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patient assessment notes

patient assessment notes

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Published by joepagiii

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Published by: joepagiii on Jun 01, 2009
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Initial Assessment Notes:Assess Mental Status:
– the patient’s eyes open spontaneously as you approach, and the patient appears aware of youand responsive to the environment. The patient appears to follow commands, and the eyes visuallytrack people and objects.
Responsive to verbal stimulus
– the patient’s eyes do not open spontaneously. However, the patient’seyes do open to verbal stimuli, and the patient is able to respond in some meaningful way whenspoken to.
Responsive to pain
– the patient does not respond to your questions but moves or cries out inresponse to painful stimulus. There are appropriate and inappropriate methods of applying painfulstimulus based a great deal on personal preference. Be aware that some methods may not give anaccurate result if a spinal cord injury is present.
– the patient does not respond spontaneously or to verbal or painful stimulus. These patients usually have no cough or gag reflex and lack the ability to protect their airway. If you are indoubt about whether a patient is truly unresponsive, assume the worst and treat appropriately.
The most common test evaluates a patient’s ability to remember four things:
– the patient is able to identify his or her name
– the patient is able to identify his or her current location
– the patient is able to tell you the current year, month, and approximate date
– the patient is able to describe what happened (MOI or NOI)Mental status may be difficult to evaluate in children. First determine whether the child is alert. Even infantsshould be alert to your presence and should follow you with their eyes. Ask the parent whether the child is behaving normally, particularly in regards to alertness. Most children older than 2 years should know their name and the names of their parents and siblings. Evaluate mental status in school – age children by askingabout holidays, recent school activities, or teacher’s name.
Assess The Airway:Responsive patients
Patients of any age who are talking and crying have an open airway
Watching and listening to how patients speak, particularly those with respiratory problems, may provide important clues about the adequacy of their airway and the status of their breathing.
Stridor suggest a partially occluded airway caused by swelling
High pitched crowing sounds may indicate a partial airway obstruction form a foreign body
A conscious patient who cannot speak or cry most likely has a complete airway obstruction
If you identify an airway problem, stop the assessment process and obtain a patent airway, this may beas simple as positioning the patient so the air moves in and out easier or a complex as abdominalthrust to remove a foreign body from the airway.
If you patient has signs of respiratory difficulty or is not breathing you should immediately takecorrective actions using appropriate airway management techniques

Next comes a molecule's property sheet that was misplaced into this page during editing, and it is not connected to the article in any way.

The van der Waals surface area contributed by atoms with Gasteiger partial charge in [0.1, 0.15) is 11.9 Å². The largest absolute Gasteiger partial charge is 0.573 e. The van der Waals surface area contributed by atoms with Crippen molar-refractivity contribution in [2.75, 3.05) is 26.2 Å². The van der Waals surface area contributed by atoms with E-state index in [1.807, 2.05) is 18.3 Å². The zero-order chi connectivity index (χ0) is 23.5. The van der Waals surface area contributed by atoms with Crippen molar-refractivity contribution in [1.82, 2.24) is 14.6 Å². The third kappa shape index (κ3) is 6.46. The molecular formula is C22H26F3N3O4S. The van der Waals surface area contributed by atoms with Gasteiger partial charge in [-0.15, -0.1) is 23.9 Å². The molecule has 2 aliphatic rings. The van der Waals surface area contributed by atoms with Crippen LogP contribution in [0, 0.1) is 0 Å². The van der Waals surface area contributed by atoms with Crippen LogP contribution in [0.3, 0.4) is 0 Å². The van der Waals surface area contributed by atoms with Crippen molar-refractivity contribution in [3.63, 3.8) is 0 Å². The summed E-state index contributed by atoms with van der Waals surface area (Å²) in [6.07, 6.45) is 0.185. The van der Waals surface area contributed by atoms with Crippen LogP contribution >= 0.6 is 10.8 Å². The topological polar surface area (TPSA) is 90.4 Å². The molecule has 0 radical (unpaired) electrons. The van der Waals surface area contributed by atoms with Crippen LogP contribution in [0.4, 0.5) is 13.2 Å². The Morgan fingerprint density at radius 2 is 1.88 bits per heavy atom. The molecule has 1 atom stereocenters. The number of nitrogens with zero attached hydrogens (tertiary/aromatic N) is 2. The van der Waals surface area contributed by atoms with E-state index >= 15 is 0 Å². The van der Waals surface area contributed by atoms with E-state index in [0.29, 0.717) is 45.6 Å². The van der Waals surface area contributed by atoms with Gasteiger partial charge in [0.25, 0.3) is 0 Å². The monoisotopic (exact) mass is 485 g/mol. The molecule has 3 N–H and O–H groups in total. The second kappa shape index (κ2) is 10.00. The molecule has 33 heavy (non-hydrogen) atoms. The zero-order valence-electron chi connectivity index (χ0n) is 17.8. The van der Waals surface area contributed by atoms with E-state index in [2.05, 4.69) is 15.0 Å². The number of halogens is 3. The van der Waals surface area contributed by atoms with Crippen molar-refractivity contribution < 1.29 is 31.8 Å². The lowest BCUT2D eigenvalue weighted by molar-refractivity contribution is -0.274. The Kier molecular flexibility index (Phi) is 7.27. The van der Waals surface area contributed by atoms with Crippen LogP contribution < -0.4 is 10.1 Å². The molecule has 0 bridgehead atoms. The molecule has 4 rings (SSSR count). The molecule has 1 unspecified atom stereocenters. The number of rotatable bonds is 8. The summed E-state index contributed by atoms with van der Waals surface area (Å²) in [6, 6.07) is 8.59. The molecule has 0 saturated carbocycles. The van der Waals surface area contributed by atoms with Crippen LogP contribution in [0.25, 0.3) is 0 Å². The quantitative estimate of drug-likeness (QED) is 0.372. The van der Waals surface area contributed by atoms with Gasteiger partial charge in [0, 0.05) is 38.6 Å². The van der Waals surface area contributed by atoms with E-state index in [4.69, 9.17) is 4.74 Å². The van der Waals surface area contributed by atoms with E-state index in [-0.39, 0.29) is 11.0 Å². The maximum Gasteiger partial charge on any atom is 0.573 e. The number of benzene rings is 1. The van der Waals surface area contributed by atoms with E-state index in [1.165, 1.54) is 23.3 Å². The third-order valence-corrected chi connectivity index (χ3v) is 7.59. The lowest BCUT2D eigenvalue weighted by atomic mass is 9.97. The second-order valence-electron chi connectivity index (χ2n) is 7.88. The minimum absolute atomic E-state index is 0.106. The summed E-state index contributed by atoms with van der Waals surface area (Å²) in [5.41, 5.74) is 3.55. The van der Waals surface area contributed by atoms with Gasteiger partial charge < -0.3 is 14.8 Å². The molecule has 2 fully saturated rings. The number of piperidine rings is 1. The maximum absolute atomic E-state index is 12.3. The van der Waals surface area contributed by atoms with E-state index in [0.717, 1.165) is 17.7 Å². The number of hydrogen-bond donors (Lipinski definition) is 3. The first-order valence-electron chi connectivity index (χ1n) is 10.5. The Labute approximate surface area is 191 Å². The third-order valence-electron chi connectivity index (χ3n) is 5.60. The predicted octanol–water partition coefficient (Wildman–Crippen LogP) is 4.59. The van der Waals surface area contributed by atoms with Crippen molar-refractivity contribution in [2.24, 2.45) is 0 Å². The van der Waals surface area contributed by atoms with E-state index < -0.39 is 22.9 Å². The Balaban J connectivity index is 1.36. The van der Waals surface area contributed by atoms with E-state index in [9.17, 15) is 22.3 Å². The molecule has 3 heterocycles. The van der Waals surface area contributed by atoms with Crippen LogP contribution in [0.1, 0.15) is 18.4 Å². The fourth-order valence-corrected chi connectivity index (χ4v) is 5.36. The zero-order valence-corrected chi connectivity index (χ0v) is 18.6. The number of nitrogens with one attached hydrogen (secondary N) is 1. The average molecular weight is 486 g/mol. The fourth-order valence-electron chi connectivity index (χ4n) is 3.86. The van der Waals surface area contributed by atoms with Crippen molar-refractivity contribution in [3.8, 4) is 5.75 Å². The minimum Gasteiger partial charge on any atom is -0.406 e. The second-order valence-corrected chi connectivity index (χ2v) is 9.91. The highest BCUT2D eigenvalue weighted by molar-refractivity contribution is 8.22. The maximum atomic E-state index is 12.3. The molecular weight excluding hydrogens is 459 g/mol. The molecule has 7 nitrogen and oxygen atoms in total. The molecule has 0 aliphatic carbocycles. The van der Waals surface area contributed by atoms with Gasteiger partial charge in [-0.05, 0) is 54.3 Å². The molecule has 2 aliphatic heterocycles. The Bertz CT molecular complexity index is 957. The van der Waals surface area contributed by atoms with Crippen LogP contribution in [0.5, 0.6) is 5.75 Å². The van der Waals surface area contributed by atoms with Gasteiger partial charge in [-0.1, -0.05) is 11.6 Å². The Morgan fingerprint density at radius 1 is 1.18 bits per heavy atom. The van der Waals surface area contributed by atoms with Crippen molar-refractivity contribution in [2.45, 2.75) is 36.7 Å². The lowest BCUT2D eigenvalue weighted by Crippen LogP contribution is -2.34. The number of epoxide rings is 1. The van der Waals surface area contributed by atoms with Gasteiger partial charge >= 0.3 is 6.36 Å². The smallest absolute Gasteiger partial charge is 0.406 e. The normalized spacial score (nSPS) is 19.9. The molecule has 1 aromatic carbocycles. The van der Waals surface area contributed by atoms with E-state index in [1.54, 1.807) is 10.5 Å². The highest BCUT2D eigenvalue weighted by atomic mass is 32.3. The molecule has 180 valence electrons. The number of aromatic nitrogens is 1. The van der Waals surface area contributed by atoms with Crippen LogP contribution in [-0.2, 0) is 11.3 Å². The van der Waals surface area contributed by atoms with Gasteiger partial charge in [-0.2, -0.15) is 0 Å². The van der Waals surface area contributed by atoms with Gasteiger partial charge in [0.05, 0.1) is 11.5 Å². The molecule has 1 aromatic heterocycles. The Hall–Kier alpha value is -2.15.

Unresponsive patient:
With an unresponsive patient or a patient with a decreased level of consciousness, you shouldimmediately assess the patency of the airway.
If it is clear then you can continue your assessment, if the airway is not clear, your next priority is toopen it using the head tilt chin lift or jaw thrust maneuver.
Airway obstruction in an unconscious patient is most commonly due to relaxation of the tonguemuscles, allowing the tongue to fall to the back of the throat
Dentures, blood clots, vomitus, mucus, food, or other foreign objects may also create an obstruction.
Signs of airway obstruction in an unconscious patient include the following:
Obvious trauma, blood, or other obstruction
 Noisy breathing, such as snoring, bubbling, gurgling, crowing, or other abnormal sounds (normal breathing is quiet)
Extremely shallow or absent breathing (airway obstructions may impair breathing)
The body will not have the necessary oxygen needed to survive if the airway is not managed quicklyand efficiently. Remember that airway positioning depends on the age and size of you patient.
Spinal considerations:
Managing a patient’s airway can be complicated by the presence of a spinal injury.
Trauma patients, those who are conscious or unconscious, should be stabilized to protect their spine.
Conscious or unconscious medical patients, however may have fallen and have a potential for a spinalinjury.
It is important for you to consider spinal precautions during scene size up and evaluate the MOI and NOI further when determining the chief complaint
Thousands of deaths per year occur from airway obstruction following acute alcohol intoxication or drug overdose. Generally, these patients vomit while lying on their backs and cannot protect their airway because of a severely decreased level of consciousness. Never leave anyone who has passedout unattended. If the person cannot be continually monitored, place the patient prone or on their side,not supine
Assess breathing:
Look, listen, and feel for the presence of breathing and then assess the adequacy of breathing
A normal respiratory rate varies widely in adults, ranging from 12 to 20 breaths/min
Children breathe at even faster rates
Remember the goal of your initial assessment is to identify and treat airway, breathing, and circulation problems as quickly as possible.
 Normal respirations are not usually shallow or excessively deep
Shallow respirations can be identified by little movement of the chest wall
Deep respirations cause a great deal of chest rise and fall

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